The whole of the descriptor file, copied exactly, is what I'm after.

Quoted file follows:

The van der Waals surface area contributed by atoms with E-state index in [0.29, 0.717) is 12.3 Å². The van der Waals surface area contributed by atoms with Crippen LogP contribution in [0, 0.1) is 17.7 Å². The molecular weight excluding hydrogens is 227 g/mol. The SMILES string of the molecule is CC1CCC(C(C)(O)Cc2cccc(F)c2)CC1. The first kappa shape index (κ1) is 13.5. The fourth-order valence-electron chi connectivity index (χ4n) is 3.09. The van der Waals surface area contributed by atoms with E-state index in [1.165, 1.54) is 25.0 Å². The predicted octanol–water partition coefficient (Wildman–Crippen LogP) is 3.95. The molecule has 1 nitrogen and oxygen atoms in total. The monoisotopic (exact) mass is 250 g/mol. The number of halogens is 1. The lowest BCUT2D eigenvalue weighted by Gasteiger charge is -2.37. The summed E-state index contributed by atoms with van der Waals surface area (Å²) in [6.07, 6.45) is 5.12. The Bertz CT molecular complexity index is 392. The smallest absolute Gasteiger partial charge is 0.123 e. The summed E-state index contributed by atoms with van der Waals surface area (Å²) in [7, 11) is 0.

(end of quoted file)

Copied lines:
The van der Waals surface area contributed by atoms with E-state index in [0.29, 0.717) is 12.3 Å². The van der Waals surface area contributed by atoms with Crippen LogP contribution in [0, 0.1) is 17.7 Å². The molecular weight excluding hydrogens is 227 g/mol. The SMILES string of the molecule is CC1CCC(C(C)(O)Cc2cccc(F)c2)CC1. The first kappa shape index (κ1) is 13.5. The fourth-order valence-electron chi connectivity index (χ4n) is 3.09. The van der Waals surface area contributed by atoms with E-state index in [1.165, 1.54) is 25.0 Å². The predicted octanol–water partition coefficient (Wildman–Crippen LogP) is 3.95. The molecule has 1 nitrogen and oxygen atoms in total. The monoisotopic (exact) mass is 250 g/mol. The number of halogens is 1. The lowest BCUT2D eigenvalue weighted by Gasteiger charge is -2.37. The summed E-state index contributed by atoms with van der Waals surface area (Å²) in [6.07, 6.45) is 5.12. The Bertz CT molecular complexity index is 392. The smallest absolute Gasteiger partial charge is 0.123 e. The summed E-state index contributed by atoms with van der Waals surface area (Å²) in [7, 11) is 0.